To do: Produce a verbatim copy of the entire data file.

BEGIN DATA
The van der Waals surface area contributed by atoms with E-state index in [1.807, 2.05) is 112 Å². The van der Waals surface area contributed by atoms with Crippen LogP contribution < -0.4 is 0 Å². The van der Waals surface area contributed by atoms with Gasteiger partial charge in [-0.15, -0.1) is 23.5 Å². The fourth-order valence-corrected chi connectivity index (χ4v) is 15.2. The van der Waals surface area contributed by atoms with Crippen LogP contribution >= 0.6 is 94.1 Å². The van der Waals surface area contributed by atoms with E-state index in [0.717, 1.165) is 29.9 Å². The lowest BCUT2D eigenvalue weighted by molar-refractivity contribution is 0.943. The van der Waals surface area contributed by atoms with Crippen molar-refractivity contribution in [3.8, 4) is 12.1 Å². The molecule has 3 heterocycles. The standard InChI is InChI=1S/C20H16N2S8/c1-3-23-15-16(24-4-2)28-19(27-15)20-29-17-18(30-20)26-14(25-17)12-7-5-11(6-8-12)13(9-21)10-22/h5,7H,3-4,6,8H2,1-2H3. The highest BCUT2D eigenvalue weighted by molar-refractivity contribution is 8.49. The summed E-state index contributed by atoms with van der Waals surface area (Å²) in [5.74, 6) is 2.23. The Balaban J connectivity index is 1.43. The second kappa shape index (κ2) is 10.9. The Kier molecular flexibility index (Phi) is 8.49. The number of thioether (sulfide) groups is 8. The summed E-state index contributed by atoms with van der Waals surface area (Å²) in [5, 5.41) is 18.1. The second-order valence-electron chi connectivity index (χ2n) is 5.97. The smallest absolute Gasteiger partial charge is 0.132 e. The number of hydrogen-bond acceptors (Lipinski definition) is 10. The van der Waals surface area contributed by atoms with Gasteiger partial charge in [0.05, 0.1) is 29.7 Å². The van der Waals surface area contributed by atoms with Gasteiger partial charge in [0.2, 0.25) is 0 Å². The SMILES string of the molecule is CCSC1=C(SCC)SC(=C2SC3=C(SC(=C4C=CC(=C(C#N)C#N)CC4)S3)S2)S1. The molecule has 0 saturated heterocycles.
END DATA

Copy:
The van der Waals surface area contributed by atoms with E-state index in [1.807, 2.05) is 112 Å². The van der Waals surface area contributed by atoms with Crippen LogP contribution < -0.4 is 0 Å². The van der Waals surface area contributed by atoms with Gasteiger partial charge in [-0.15, -0.1) is 23.5 Å². The fourth-order valence-corrected chi connectivity index (χ4v) is 15.2. The van der Waals surface area contributed by atoms with Crippen LogP contribution >= 0.6 is 94.1 Å². The van der Waals surface area contributed by atoms with E-state index in [0.717, 1.165) is 29.9 Å². The lowest BCUT2D eigenvalue weighted by molar-refractivity contribution is 0.943. The van der Waals surface area contributed by atoms with Crippen molar-refractivity contribution in [3.8, 4) is 12.1 Å². The molecule has 3 heterocycles. The standard InChI is InChI=1S/C20H16N2S8/c1-3-23-15-16(24-4-2)28-19(27-15)20-29-17-18(30-20)26-14(25-17)12-7-5-11(6-8-12)13(9-21)10-22/h5,7H,3-4,6,8H2,1-2H3. The highest BCUT2D eigenvalue weighted by molar-refractivity contribution is 8.49. The summed E-state index contributed by atoms with van der Waals surface area (Å²) in [5.74, 6) is 2.23. The Balaban J connectivity index is 1.43. The second kappa shape index (κ2) is 10.9. The Kier molecular flexibility index (Phi) is 8.49. The number of thioether (sulfide) groups is 8. The summed E-state index contributed by atoms with van der Waals surface area (Å²) in [5, 5.41) is 18.1. The second-order valence-electron chi connectivity index (χ2n) is 5.97. The smallest absolute Gasteiger partial charge is 0.132 e. The number of hydrogen-bond acceptors (Lipinski definition) is 10. The van der Waals surface area contributed by atoms with Gasteiger partial charge in [0.05, 0.1) is 29.7 Å². The van der Waals surface area contributed by atoms with Gasteiger partial charge in [0.2, 0.25) is 0 Å². The SMILES string of the molecule is CCSC1=C(SCC)SC(=C2SC3=C(SC(=C4C=CC(=C(C#N)C#N)CC4)S3)S2)S1. The molecule has 0 saturated heterocycles.